He wrote on dialling and made a number of improvements in geometric instruments.
Aug. 8th, John Elmeston,m student of Oxford, cam to me for dialling.
The art of dialling is intricate, and this indicates that the old clockmaker had a sound technical and scientific knowledge.
Gnomon′ics, the art of dialling; Gnomonol′ogy, a treatise on dialling.
Blagrave was the author of a number of works on Geometry, Navigation, dialling, etc.
The general principles of dialling will now be readily understood.
During the 17th century dialling was discussed at great length by many writers on astronomy.
early 15c., "sundial," earlier "dial of a compass" (mid-14c.), apparently from Medieval Latin dialis "daily," from Latin dies "day" (see diurnal).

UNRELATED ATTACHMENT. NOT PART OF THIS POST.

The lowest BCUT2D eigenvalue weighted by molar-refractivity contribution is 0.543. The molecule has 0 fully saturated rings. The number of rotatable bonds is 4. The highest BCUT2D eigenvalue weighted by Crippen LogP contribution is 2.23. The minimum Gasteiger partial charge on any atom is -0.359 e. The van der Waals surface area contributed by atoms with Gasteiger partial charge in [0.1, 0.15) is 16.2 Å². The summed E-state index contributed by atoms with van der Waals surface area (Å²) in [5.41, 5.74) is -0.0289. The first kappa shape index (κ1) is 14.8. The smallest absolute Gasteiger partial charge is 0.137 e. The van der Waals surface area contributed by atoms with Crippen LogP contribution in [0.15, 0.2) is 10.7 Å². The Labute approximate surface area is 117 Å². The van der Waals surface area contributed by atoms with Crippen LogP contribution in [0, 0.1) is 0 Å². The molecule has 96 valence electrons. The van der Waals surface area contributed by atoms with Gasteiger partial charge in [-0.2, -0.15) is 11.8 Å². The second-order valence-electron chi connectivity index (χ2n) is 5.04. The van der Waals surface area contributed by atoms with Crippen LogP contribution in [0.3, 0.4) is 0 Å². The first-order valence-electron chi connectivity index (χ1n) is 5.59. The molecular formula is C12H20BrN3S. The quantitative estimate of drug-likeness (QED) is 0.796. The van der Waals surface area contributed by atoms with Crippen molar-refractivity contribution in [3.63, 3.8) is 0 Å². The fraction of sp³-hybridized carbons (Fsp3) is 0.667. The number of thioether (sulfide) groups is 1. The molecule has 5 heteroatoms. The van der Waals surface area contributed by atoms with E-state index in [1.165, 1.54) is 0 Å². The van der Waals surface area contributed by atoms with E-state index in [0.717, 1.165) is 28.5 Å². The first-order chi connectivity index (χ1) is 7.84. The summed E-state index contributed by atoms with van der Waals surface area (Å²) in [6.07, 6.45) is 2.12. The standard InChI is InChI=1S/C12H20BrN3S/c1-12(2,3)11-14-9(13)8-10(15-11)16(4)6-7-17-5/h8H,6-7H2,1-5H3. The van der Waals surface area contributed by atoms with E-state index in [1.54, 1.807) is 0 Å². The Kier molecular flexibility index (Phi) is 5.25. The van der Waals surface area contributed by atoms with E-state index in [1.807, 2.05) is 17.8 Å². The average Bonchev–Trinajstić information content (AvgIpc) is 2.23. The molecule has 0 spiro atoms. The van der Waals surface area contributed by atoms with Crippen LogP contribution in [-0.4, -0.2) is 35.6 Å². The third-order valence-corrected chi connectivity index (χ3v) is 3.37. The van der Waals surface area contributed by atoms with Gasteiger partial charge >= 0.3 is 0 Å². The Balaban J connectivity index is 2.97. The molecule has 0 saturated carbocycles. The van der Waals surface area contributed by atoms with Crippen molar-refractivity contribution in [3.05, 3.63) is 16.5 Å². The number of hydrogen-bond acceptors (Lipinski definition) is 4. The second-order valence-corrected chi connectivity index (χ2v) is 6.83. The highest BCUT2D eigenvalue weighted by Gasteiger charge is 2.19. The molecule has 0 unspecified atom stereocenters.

The word perhaps was abstracted from a phrase such as Medieval Latin rota dialis "daily wheel," and evolved to mean any round plate over which something rotates. Telephone sense is from 1879, which led to dial tone (1921), "the signal to begin dialing," which term soon might be the sole relic of the rotary phone.
1650s, "to work with aid of a dial or compass," from dial (n.). Telephone sense is from 1923. Related: Dialed; dialing.
for the measurement of time, only once mentioned in the Bible, erected by Ahaz (2 Kings 20:11; Isa. 38:8). The Hebrew word (ma'aloth) is rendered "steps" in Ex. 20:26, 1 Kings 10:19, and "degrees" in 2 Kings 20:9, 10, 11. The _ma'aloth_ was probably stairs on which the shadow of a column or obelisk placed on the top fell. The shadow would cover a greater or smaller number of steps, according as the sun was low or high. Probably the sun-dial was a Babylonian invention. Daniel at Babylon (Dan. 3:6) is the first to make mention of the "hour."